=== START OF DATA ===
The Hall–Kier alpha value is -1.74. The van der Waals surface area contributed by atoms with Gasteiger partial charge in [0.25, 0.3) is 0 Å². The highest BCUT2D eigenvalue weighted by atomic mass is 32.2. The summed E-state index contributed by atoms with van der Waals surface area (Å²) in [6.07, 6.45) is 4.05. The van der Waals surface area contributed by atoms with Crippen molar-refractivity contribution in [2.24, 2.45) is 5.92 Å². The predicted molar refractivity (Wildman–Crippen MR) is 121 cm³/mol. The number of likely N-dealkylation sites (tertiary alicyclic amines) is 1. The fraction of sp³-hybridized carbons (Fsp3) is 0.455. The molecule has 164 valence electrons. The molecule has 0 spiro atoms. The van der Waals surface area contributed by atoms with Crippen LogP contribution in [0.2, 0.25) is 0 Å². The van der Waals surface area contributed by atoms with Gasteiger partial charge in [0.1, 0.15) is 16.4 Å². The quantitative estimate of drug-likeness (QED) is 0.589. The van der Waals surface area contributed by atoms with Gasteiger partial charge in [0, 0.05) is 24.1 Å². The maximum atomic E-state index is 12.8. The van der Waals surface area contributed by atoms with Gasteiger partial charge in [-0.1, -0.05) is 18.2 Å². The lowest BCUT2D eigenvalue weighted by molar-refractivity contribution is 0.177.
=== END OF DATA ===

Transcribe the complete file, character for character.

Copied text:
The Hall–Kier alpha value is -1.74. The van der Waals surface area contributed by atoms with Gasteiger partial charge in [0.25, 0.3) is 0 Å². The highest BCUT2D eigenvalue weighted by atomic mass is 32.2. The summed E-state index contributed by atoms with van der Waals surface area (Å²) in [6.07, 6.45) is 4.05. The van der Waals surface area contributed by atoms with Crippen molar-refractivity contribution in [2.24, 2.45) is 5.92 Å². The predicted molar refractivity (Wildman–Crippen MR) is 121 cm³/mol. The number of likely N-dealkylation sites (tertiary alicyclic amines) is 1. The fraction of sp³-hybridized carbons (Fsp3) is 0.455. The molecule has 164 valence electrons. The molecule has 0 spiro atoms. The van der Waals surface area contributed by atoms with Crippen LogP contribution in [0.2, 0.25) is 0 Å². The van der Waals surface area contributed by atoms with Gasteiger partial charge in [0.1, 0.15) is 16.4 Å². The quantitative estimate of drug-likeness (QED) is 0.589. The van der Waals surface area contributed by atoms with Gasteiger partial charge in [0, 0.05) is 24.1 Å². The maximum atomic E-state index is 12.8. The van der Waals surface area contributed by atoms with Gasteiger partial charge in [-0.1, -0.05) is 18.2 Å². The lowest BCUT2D eigenvalue weighted by molar-refractivity contribution is 0.177.